Download the resources below, or if you would like to make your own trails or worksheets tailored to your visit, many of the images and text below (and in our other resources) can be easily copied and pasted to your own design.
- Perhaps use images from objects located in different galleries and in the Gardens to create a challenge or simple trail through the Museum to find specific objects or places.
- Use object images to encourage independent research, for instance, find out and write down three facts about an object or group of objects. Alternatively, give facts or clues and challenge your pupils to identify mystery objects.
- Set an alphabetical challenge ie find or draw 26 objects one for each letter of the alphabet.
- Create a sketchbook challenge.
Join Lucy and Shayna as they talk about Arctic adaptations
Inuit peoples have lived in the Arctic for thousands of years. Living off the land was and still is very important to Arctic people. Today most people have moved to towns.
Today, Arctic peoples wear modern man-made materials, but caribou skin is warmer and more comfortable than synthetic material and is still widely used for clothing.
Do you wear any clothing made from animals?
Arctic people see animals as equals. If an animal is killed they believed that the animal has decided to willingly give its life as a gift. In return it must be treated with respect otherwise the animals might be so offended that they never offer the gift of their lives again.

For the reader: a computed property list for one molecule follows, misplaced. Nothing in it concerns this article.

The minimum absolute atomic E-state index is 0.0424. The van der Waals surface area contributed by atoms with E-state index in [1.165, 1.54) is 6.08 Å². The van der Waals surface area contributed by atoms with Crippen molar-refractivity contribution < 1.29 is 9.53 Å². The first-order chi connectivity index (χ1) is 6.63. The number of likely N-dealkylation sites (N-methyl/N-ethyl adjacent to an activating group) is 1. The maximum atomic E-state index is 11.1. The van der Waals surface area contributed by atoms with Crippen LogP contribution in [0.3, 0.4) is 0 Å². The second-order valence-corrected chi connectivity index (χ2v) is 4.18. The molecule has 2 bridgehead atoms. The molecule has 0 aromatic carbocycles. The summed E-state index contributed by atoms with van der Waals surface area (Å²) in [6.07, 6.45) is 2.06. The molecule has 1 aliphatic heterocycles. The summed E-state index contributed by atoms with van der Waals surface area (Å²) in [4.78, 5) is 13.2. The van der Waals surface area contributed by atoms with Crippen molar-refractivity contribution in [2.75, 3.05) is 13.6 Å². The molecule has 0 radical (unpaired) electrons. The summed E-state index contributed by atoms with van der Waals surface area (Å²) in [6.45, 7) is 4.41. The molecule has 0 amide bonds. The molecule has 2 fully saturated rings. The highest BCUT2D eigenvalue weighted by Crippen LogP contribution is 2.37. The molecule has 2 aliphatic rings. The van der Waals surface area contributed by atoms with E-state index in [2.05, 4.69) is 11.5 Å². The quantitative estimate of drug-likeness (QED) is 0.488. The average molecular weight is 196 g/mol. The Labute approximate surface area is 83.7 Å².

Do you think you respect the animals that you eat?
Decorating objects with animals is one way to show how vital animals were for everyday life, and how much they were respected.
You can see the famous Horniman Walrus in the Natural History Gallery.
Seal skin boot
Seal gut parka
Arctic people were experts at making waterproof clothing. Seal or walrus gut, cut into strips and stitched together makes an excellent raincoat for keeping out freezing water, snow and ice.
Do you wear clothing made from animals?
Animal fat is one of the most important foods for people living in the Arctic. It provides essential energy to survive the extreme cold, and is also used as fuel for lamps. Seal skin is waterproof, making it a good choice for making clothing. The Inuit people make warm sealskin boots and capes, particularly useful for staying dry when hunting from kayaks (boats). Getting wet and then cold in the Arctic could be very dangerous. Being exposed to extreme cold can cause frostbite or hypothermia.
The Inuit would use walrus skin and guts for clothing, and blubber for fuel. Walrus tusks would be made into tools. Nothing would be wasted, as the animal’s life was believed to be given as a gift and was respected.